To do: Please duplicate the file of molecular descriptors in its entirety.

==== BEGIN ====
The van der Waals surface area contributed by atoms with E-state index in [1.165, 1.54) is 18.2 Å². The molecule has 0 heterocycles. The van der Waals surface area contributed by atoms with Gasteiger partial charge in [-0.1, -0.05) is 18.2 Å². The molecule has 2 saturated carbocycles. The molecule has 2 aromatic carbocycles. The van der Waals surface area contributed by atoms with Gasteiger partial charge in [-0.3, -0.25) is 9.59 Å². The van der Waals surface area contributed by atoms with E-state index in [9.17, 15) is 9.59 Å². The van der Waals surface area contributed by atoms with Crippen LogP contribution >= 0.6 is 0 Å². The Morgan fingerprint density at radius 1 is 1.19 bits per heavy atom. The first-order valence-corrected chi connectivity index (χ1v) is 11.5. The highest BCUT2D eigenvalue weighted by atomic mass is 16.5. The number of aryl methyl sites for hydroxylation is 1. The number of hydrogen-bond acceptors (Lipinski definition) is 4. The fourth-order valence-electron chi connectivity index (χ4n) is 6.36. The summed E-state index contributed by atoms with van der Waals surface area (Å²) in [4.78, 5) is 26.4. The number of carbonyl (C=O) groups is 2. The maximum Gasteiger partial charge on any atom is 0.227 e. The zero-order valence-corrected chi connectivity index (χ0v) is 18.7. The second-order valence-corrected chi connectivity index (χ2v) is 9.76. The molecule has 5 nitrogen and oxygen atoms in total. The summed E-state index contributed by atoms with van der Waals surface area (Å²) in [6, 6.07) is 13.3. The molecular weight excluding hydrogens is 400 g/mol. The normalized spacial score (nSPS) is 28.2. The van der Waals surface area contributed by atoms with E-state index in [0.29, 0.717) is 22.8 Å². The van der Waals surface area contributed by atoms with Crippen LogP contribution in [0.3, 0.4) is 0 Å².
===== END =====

The van der Waals surface area contributed by atoms with E-state index in [1.165, 1.54) is 18.2 Å². The molecule has 0 heterocycles. The van der Waals surface area contributed by atoms with Gasteiger partial charge in [-0.1, -0.05) is 18.2 Å². The molecule has 2 saturated carbocycles. The molecule has 2 aromatic carbocycles. The van der Waals surface area contributed by atoms with Gasteiger partial charge in [-0.3, -0.25) is 9.59 Å². The van der Waals surface area contributed by atoms with E-state index in [9.17, 15) is 9.59 Å². The van der Waals surface area contributed by atoms with Crippen LogP contribution >= 0.6 is 0 Å². The Morgan fingerprint density at radius 1 is 1.19 bits per heavy atom. The first-order valence-corrected chi connectivity index (χ1v) is 11.5. The highest BCUT2D eigenvalue weighted by atomic mass is 16.5. The number of aryl methyl sites for hydroxylation is 1. The number of hydrogen-bond acceptors (Lipinski definition) is 4. The fourth-order valence-electron chi connectivity index (χ4n) is 6.36. The summed E-state index contributed by atoms with van der Waals surface area (Å²) in [4.78, 5) is 26.4. The number of carbonyl (C=O) groups is 2. The maximum Gasteiger partial charge on any atom is 0.227 e. The zero-order valence-corrected chi connectivity index (χ0v) is 18.7. The second-order valence-corrected chi connectivity index (χ2v) is 9.76. The molecule has 5 nitrogen and oxygen atoms in total. The summed E-state index contributed by atoms with van der Waals surface area (Å²) in [6, 6.07) is 13.3. The molecular weight excluding hydrogens is 400 g/mol. The normalized spacial score (nSPS) is 28.2. The van der Waals surface area contributed by atoms with E-state index in [0.29, 0.717) is 22.8 Å². The van der Waals surface area contributed by atoms with Crippen LogP contribution in [0.3, 0.4) is 0 Å².